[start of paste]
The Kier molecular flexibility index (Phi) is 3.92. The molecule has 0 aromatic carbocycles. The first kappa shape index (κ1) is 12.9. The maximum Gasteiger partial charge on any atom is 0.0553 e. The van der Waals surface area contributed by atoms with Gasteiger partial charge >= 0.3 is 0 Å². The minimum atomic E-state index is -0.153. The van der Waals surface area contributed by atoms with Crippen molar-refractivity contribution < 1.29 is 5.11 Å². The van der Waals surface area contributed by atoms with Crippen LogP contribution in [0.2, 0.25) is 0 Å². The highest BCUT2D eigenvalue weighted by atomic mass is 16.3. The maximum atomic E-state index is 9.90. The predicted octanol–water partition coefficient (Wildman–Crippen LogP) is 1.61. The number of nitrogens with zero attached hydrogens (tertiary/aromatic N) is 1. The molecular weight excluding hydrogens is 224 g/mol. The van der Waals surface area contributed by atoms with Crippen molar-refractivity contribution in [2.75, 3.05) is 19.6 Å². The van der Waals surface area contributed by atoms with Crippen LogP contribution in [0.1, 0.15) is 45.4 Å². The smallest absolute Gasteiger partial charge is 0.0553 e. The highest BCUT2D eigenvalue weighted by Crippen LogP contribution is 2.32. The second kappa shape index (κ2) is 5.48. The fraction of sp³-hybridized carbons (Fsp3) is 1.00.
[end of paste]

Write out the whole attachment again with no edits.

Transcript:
The Kier molecular flexibility index (Phi) is 3.92. The molecule has 0 aromatic carbocycles. The first kappa shape index (κ1) is 12.9. The maximum Gasteiger partial charge on any atom is 0.0553 e. The van der Waals surface area contributed by atoms with Gasteiger partial charge >= 0.3 is 0 Å². The minimum atomic E-state index is -0.153. The van der Waals surface area contributed by atoms with Crippen molar-refractivity contribution < 1.29 is 5.11 Å². The van der Waals surface area contributed by atoms with Crippen LogP contribution in [0.2, 0.25) is 0 Å². The highest BCUT2D eigenvalue weighted by atomic mass is 16.3. The maximum atomic E-state index is 9.90. The predicted octanol–water partition coefficient (Wildman–Crippen LogP) is 1.61. The number of nitrogens with zero attached hydrogens (tertiary/aromatic N) is 1. The molecular weight excluding hydrogens is 224 g/mol. The van der Waals surface area contributed by atoms with Crippen molar-refractivity contribution in [2.75, 3.05) is 19.6 Å². The van der Waals surface area contributed by atoms with Crippen LogP contribution in [0.1, 0.15) is 45.4 Å². The smallest absolute Gasteiger partial charge is 0.0553 e. The highest BCUT2D eigenvalue weighted by Crippen LogP contribution is 2.32. The second kappa shape index (κ2) is 5.48. The fraction of sp³-hybridized carbons (Fsp3) is 1.00.